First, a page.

My dentist and her staff regularly take x-rays of my teeth when I visit her office. I am never really consulted about the procedure as the office staff just do it as part of my regular dental care—and I am fine with that. Depending on your dental insurance, you may incur additional fees for this service. What strikes me odd, though, is that I don't think we are good at generally practicing eye care in this manner. That is, conducting "additional" tests that we deem necessary. We often present eye care services, such as baseline fundus photography or corneal topography, as a menu from which the patient should choose their options. Perhaps we should reconsider this practice.
This question is posed in a recent article published online by the Veterinary Information Network. The article discusses aspects of the fallout related to the Fairness to Contact Lens Consumers Act in enacted in 2003 which required eyecare professionals to provide prescriptions to their patients, and draws parallels to current activity within the animal health arena. It specifically examines and compares the expansion of internet contact lens sales and that of internet sales of pet medications and the effects on the professional providers in the respective industries.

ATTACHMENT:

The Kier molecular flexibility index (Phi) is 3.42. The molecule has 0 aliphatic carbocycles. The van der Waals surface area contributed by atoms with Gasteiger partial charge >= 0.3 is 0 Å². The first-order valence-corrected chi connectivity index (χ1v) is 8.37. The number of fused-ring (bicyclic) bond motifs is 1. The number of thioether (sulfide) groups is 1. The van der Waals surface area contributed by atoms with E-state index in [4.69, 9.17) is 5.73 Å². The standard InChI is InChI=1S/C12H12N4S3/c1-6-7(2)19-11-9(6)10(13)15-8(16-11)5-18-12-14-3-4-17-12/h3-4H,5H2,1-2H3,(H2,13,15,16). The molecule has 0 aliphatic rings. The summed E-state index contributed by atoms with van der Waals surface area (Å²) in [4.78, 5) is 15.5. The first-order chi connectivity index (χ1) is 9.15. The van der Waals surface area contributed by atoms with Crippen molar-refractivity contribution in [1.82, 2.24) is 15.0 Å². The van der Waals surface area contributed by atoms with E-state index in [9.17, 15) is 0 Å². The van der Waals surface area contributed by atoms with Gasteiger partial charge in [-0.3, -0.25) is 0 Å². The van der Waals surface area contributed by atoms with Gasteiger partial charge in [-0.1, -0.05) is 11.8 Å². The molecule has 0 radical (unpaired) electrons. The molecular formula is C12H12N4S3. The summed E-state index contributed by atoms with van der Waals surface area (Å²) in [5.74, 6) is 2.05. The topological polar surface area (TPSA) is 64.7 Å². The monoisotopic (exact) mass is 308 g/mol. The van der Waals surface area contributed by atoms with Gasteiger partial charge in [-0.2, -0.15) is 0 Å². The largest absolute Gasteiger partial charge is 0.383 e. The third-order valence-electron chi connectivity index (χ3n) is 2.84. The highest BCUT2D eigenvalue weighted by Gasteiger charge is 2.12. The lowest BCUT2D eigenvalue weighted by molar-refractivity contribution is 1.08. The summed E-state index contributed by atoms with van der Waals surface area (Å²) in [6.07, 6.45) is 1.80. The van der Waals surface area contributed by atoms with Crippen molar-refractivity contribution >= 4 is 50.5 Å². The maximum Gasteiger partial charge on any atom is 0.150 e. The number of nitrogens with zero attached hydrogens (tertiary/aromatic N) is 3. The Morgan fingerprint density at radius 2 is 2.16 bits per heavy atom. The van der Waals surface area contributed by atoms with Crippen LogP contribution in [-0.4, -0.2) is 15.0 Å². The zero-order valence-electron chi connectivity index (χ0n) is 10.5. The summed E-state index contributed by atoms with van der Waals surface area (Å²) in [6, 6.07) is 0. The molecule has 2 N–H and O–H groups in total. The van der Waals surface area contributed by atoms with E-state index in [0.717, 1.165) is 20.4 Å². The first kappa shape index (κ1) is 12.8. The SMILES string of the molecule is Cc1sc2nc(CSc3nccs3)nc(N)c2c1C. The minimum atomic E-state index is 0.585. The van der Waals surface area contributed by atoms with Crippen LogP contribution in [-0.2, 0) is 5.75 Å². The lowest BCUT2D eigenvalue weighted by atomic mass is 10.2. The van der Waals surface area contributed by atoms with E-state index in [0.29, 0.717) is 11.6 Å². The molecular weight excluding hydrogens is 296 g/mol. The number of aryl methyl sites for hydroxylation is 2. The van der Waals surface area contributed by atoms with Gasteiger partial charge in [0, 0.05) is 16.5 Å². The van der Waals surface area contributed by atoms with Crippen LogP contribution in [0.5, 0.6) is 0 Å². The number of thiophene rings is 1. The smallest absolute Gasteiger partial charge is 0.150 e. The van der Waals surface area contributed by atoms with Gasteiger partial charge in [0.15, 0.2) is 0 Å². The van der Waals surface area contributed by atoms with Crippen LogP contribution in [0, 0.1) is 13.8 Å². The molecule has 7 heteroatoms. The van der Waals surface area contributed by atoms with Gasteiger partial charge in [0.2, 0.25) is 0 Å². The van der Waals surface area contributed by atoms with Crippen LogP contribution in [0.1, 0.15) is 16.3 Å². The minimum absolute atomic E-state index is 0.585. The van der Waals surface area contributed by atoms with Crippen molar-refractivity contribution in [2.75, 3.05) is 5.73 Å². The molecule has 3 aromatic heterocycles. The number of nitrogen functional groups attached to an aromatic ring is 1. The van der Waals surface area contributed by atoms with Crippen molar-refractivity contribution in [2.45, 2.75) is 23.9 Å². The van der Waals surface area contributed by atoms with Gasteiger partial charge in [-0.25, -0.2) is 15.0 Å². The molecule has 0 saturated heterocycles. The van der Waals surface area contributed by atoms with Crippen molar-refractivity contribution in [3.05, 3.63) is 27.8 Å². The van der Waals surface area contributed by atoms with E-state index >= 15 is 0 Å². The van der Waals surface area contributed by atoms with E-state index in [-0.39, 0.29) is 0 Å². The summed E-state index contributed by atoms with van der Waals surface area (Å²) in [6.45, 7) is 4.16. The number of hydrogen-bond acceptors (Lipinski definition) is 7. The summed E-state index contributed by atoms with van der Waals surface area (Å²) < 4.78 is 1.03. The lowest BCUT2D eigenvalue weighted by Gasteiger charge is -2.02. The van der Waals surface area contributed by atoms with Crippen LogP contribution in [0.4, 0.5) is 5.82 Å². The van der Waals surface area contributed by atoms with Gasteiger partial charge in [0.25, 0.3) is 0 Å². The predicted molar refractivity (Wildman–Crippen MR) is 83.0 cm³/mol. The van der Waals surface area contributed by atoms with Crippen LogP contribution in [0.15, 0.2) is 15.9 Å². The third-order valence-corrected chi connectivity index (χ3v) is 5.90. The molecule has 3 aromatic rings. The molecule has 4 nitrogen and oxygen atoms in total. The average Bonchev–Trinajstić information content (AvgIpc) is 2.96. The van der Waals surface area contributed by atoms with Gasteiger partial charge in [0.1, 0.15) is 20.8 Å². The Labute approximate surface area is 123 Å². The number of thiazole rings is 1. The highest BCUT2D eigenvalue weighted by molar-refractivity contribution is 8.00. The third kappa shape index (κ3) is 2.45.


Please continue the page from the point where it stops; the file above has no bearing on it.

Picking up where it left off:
Apparently the FTC is also drawing comparisons as one of three panels within its Washington, D.C. October 2 workshop, which is being held to examine the competitive market and consumer protection issues within the pet medication industry, will be devoted to "lessons learned from the contact lens industry."
Last year legislation was introduced in congress, the Fairness to Pet Owners Act, which is reportedly modeled after the contact lens act.
The article's author, Edie Lau, interviewed several optometrists as well as veterinarians when researching the article which also includes interesting perspectives and statistics on the contact lens market.
Nearly 70% of U.S. adults experience some form of digital eye strain while using digital devices. In a new report, Keeping Your Eyes Safe in a Digital Age, The Vision Council examines how the prolonged use of digital devices impact eye health.
Digital device use is on the rise, and the mounting reliance on technologies like tablets and smartphones is expected to grow. According to the report, more than one-third of U.S. adults now spend four to six hours a day on electronic devices; 14% report daily use at 10 to 12 hours. These digital behaviors have contributed to increased reports of digital eye strain.